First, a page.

Oscar voters gave Bradley Cooper his third nomination for “American Sniper” Thursday, but were probably hard put to explain exactly why.
He has no long monologues, no overtly emotional moments, no breakout scenes of the kinds you can excerpt for clips on awards shows. But by the end, the bulked-up actor has fully inhabited the title character, a Navy SEAL who acquires the nickname “Legend” for his extraordinary success over four trips to Iraq.
We understand Chris Kyle’s unshakable patriotism, his love for both the buddies he protects on patrols and the wife back home (Sienna Miller), who feels him slipping farther away with each tour of duty. When he’s in action, we grasp his cool, intuitive intelligence. When he’s back home, we sense his fear that post-traumatic stress disorder might trigger destructive behavior. Cooper gives a subtly complex performance as this relatively simple man.
Jason Hall (“Paranoia”) adapted Kyle’s autobiography. While nothing in the narrative breaks entirely new ground, the accumulated details make their impact. That’s true of the whole film: At 84, Clint Eastwood has directed one of his most understated, fast-paced pictures.
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He moves us quickly through the buildup: Kyle’s first boyhood hunting trip with his dad, a paternal lecture that divides the world into sheep, wolves and protective sheepdogs – Kyle’s family being the latter, of course – and a stint as a second-rate rodeo competitor. Kyle finds his purpose by enlisting, marries his soul mate and flies to Fallujah three days later, not long after the World Trade Center attack.
He immediately confronts a dilemma: He’s on a rooftop protecting Marines when a woman and child walk into the street below. She gives the boy something that looks like a mortar, and he approaches the soldiers. If Kyle has misread the situation and shoots the boy, his career is over. If he hesitates, and the boy delivers a fatal payload ....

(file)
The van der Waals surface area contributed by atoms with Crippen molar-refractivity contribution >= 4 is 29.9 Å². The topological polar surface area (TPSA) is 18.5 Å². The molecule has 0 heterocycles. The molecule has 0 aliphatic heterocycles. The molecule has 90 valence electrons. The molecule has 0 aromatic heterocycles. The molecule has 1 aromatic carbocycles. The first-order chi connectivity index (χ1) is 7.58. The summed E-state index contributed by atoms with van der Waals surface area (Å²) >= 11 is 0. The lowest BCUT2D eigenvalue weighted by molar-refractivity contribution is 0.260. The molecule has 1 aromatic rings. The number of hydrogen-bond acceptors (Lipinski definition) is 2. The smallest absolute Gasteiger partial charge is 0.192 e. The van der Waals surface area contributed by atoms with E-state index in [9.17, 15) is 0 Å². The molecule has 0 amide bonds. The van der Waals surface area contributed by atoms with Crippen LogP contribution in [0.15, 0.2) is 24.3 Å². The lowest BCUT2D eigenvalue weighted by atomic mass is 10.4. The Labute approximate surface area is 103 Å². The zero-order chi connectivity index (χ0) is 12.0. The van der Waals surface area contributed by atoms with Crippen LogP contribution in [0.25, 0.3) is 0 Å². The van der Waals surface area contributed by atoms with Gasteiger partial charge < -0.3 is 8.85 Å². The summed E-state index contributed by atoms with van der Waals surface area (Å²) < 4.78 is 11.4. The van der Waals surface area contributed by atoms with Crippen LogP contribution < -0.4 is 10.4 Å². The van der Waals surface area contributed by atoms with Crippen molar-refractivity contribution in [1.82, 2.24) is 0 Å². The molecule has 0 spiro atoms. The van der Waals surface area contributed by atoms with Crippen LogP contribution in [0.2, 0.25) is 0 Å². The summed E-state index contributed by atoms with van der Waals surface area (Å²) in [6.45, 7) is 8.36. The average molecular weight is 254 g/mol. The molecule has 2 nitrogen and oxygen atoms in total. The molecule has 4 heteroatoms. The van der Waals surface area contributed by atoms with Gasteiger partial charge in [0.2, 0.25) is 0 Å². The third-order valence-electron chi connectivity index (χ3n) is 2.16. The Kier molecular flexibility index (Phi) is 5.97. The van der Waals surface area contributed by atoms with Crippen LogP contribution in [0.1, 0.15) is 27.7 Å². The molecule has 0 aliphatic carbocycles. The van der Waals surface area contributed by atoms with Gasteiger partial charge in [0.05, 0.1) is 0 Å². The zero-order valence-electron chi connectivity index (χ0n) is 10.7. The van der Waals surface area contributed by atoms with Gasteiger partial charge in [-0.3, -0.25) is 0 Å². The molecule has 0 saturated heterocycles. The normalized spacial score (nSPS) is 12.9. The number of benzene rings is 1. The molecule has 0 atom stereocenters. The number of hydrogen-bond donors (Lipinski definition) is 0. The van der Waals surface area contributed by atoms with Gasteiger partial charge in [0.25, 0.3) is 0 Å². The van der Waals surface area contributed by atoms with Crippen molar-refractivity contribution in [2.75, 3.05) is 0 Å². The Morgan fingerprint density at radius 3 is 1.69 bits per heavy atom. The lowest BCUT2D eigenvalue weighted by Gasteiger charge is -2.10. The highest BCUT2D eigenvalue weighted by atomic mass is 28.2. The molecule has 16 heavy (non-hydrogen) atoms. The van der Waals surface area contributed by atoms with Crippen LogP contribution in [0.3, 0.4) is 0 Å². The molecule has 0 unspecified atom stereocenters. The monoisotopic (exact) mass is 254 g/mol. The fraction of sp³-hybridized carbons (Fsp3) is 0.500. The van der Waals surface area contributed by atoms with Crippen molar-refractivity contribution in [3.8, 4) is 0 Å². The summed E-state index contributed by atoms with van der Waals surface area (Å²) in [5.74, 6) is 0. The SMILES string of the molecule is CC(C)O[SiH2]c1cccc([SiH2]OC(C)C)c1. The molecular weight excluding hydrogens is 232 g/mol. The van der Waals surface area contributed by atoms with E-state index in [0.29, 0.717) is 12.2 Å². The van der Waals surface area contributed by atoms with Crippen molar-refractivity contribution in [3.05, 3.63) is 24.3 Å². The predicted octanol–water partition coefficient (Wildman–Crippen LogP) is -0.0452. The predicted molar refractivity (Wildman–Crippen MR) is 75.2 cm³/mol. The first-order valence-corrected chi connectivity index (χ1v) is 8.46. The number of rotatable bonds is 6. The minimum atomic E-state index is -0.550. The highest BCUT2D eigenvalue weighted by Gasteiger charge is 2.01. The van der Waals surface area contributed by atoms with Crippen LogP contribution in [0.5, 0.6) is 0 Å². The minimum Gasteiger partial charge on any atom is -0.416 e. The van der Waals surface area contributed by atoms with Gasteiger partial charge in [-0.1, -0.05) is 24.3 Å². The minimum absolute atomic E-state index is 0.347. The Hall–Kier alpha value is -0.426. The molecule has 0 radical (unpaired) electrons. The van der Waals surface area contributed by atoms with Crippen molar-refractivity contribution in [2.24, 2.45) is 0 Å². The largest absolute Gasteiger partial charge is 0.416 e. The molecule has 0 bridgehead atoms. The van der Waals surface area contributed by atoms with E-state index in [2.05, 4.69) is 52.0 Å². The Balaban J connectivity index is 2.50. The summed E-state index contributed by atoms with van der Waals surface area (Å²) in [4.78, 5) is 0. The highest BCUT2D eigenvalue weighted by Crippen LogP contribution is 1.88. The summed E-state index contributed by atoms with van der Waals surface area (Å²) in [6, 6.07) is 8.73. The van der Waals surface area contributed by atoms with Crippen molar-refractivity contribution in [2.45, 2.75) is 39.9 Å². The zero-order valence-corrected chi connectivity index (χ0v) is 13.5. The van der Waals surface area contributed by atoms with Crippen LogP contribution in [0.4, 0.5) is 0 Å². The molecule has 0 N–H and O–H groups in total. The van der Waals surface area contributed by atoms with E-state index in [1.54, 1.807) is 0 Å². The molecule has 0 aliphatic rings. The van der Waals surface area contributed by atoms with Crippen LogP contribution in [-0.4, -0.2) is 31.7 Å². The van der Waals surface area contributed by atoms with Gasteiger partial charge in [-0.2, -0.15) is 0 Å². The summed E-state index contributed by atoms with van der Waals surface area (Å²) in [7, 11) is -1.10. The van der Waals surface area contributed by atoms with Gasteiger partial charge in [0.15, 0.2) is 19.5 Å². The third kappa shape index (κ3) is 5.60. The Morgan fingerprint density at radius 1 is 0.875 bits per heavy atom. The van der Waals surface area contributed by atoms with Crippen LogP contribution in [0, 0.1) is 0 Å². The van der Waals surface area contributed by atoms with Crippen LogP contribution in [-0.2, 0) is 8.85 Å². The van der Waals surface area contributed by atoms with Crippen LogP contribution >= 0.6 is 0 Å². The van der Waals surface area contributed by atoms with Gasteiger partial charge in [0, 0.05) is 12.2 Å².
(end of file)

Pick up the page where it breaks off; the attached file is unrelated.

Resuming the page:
The rest of the film shows how Kyle made choices like that over and over. And though it doesn’t go deeply into the psychological scars such a job must leave, we can guess at the turmoil behind his seemingly calm eyes. The story eventually becomes a duel between Kyle and an invented character, a Syrian sniper named Mustafa who won a gold medal for shooting at the Olympics. But we know that, whether or not Kyle wins the duel, he won’t be completely at peace when he touches down again at a U.S. airport.
As usual, Eastwood works with cinematographer Tom Stern and editors Joel Cox and Gary Roach. They, too, go in new directions: Stern shoots a terrifying battle in a sandstorm, while Cox and Roach work in short, tense scenes in Iraq and long, more reflective takes on the home front. Eastwood gives each setting its own right rhythm and never dwells too long on an emotional moment.
The acting has a similar balance. Luke Grimes plays a dedicated soldier who questions the need for the invasion; he and Miller counter Kyle’s dedication with the suggestion that loss of American lives may not be worth the gain of a stable Iraq. They’re not depicted as cowards or fools, just people with reservations. Eastwood has directed five war movies and acted in others, and he knows there’s no single truth to convey about combat.